The Commerce Department revised its second-quarter GDP numbers up to 3%, better than previously reported news.
Business Review Board · Aug. 31, 2017
The Commerce Department released its revised figures for U.S. gross domestic product in the second quarter, and there’s good news — GDP grew not 2.7% but 3.0%. In other words, the U.S. economy is growing faster than was initially thought, and Donald Trump’s ambitious target of 3.0% annual growth for 2017 is closer than many had believed legitimately possible. Now some economists are estimating that third-quarter growth could be has high as 3.4%, based on early job numbers from August. There is a word of caution here, as Hurricane Harvey’s devastation of Houston, America’s fourth largest city, is bound to produce a negative hit to the U.S. economy. But even so, many experts believe it will be minimal and short-lived.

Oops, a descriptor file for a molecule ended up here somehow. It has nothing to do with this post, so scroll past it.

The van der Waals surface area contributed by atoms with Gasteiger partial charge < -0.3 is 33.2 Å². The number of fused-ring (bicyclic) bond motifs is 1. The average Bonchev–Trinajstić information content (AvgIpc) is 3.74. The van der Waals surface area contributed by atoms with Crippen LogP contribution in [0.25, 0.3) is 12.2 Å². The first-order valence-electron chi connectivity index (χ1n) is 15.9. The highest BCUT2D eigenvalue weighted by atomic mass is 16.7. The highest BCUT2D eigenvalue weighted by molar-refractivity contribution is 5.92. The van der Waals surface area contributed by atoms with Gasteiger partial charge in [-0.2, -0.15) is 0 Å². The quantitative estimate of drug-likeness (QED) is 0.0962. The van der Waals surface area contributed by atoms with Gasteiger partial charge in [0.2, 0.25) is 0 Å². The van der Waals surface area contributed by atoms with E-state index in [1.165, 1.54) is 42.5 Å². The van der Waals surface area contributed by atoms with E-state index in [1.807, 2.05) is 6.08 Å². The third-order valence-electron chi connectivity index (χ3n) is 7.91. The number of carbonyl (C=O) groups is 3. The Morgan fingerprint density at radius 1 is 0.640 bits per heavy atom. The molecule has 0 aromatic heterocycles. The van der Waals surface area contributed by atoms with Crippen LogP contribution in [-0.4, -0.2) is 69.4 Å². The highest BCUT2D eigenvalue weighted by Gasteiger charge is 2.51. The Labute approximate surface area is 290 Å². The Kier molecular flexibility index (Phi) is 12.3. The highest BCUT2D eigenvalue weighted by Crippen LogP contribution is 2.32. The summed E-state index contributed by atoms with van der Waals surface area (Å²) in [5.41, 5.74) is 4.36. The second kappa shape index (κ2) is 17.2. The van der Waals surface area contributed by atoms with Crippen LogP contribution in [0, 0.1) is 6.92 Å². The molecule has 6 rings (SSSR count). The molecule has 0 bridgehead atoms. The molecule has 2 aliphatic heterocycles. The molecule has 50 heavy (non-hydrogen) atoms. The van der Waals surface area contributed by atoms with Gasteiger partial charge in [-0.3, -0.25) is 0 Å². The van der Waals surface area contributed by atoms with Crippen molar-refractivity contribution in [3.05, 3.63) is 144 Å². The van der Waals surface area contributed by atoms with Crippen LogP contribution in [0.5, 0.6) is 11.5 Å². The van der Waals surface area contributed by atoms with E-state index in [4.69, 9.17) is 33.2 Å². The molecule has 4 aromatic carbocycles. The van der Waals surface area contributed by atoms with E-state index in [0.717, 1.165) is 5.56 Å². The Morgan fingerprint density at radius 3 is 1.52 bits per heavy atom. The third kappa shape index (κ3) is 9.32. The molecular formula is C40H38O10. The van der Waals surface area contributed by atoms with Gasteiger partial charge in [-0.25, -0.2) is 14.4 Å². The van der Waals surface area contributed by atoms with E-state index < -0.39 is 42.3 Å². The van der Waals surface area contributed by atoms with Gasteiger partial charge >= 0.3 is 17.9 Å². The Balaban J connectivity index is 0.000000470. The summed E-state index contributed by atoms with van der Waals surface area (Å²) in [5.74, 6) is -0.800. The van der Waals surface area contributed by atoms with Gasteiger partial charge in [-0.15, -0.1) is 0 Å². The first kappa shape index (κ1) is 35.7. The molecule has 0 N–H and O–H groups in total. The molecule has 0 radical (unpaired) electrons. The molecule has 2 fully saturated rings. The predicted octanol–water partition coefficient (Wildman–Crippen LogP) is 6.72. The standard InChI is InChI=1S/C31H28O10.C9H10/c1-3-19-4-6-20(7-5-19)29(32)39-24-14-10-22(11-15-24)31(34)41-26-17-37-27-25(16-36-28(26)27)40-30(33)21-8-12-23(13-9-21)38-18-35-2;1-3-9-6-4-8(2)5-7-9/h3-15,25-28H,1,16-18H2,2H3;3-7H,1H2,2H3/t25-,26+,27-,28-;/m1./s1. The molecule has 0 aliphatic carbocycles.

Trump’s greatest contribution to the economy has been his focused Washington deregulation crusade. It has saved Americans billions of dollars and has freed businesses from mountains of over-reaching, economically stifling regulations. But is this growth sustainable? This is where congressional action is needed in the form of tax reform.
Thus, on Wednesday, Trump kicked off his tax-reform push in a speech in Missouri by pressing Congress. Trump said, “This is our once-in-a-generation opportunity to deliver real tax reform for everyday, hard-working Americans. And I am fully committed to working with Congress to get this job done. And I don’t want to be disappointed by Congress. Do you understand me?” He pushed for Democrats and Republicans to work together, stating, “What could possibly be more bipartisan than allowing Americans to keep more of what they earn and creating an environment for real job and wage growth in the country that we love so much?” Well, it would counteract Democrats’ class warfare strategy, for one thing.
On a final note, the good economic news was buried by The Washington Post on page 16 in “the digest” without even a headline. Evidently for the Post, good economic news in the era of Trump must die in darkness.